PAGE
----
Multiple sclerosis (MS) is a chronic demyelinating disease affecting the central nervous system.
Pharmacological therapy of MS includes symptomatic drugs, treatment for relapses (corticosteroid and intravenous
immunoglobulin) and disease modifying drugs (DMDs) defined as pharmacological agents that have
an impact on relapse rate, disability accumulation and radiological outcomes. Two different therapeutic approaches
are widely used in MS: escalation and induction therapy. Escalation therapy consists of an early start
with first line DMDs (beta interferon, glatiramer acetate, teriflunomide, dimethyl fumarate) and if DMDs are
ineffective or partially effective, switching to second line drugs (mitoxantrone, natalizumab, fingolimod). Induction
therapy consists of the early use of immunosuppressant drugs followed by long-term maintenance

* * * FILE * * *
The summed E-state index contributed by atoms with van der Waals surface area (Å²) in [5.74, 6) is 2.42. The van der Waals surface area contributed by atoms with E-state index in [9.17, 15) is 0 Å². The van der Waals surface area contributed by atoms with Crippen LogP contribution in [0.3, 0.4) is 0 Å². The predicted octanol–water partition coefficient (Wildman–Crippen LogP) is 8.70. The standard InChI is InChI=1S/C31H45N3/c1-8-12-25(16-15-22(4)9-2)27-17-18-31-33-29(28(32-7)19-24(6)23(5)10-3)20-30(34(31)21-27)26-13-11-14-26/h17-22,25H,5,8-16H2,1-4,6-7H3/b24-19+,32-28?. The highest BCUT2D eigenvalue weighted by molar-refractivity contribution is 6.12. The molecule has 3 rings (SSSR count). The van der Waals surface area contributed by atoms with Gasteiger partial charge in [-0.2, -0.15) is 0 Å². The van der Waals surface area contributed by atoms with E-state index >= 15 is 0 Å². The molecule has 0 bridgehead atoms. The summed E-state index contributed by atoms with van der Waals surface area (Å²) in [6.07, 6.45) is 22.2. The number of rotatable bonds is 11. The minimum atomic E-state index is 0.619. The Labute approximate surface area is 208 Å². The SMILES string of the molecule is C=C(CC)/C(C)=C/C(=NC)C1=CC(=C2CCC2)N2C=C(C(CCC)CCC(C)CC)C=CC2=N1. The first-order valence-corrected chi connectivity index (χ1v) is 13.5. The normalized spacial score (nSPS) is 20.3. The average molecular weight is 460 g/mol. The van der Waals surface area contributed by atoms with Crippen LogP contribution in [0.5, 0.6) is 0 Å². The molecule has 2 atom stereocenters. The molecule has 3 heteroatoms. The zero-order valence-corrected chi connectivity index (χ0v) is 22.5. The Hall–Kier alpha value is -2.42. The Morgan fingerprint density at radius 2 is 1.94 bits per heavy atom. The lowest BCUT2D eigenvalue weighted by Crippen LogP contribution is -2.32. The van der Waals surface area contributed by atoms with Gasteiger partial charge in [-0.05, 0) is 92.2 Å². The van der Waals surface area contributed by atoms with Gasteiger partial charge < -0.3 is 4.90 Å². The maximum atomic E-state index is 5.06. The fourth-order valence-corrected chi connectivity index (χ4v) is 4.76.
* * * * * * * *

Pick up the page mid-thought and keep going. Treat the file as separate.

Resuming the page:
treatment, generally with immunomodulatory agents. While the use of natalizumab and fingolimod as first
line drugs is indicated for aggressive forms of MS, the indication for mitoxantrone as an induction treatment
arises from randomized studies demonstrating that induction therapy with mitoxantrone followed by DMD
maintenance is more effective than monotherapy with beta interferon. However, the safety profile of induction
drugs indicates this is not an acceptable therapeutic strategy for all MS patients in all phases of the disease.
The upcoming challenge is to identify patients at high risk of disability development from their clinical
characteristics, radiological findings or biomarkers. Furthermore, future studies to establish an individual
safety profile stratification are needed.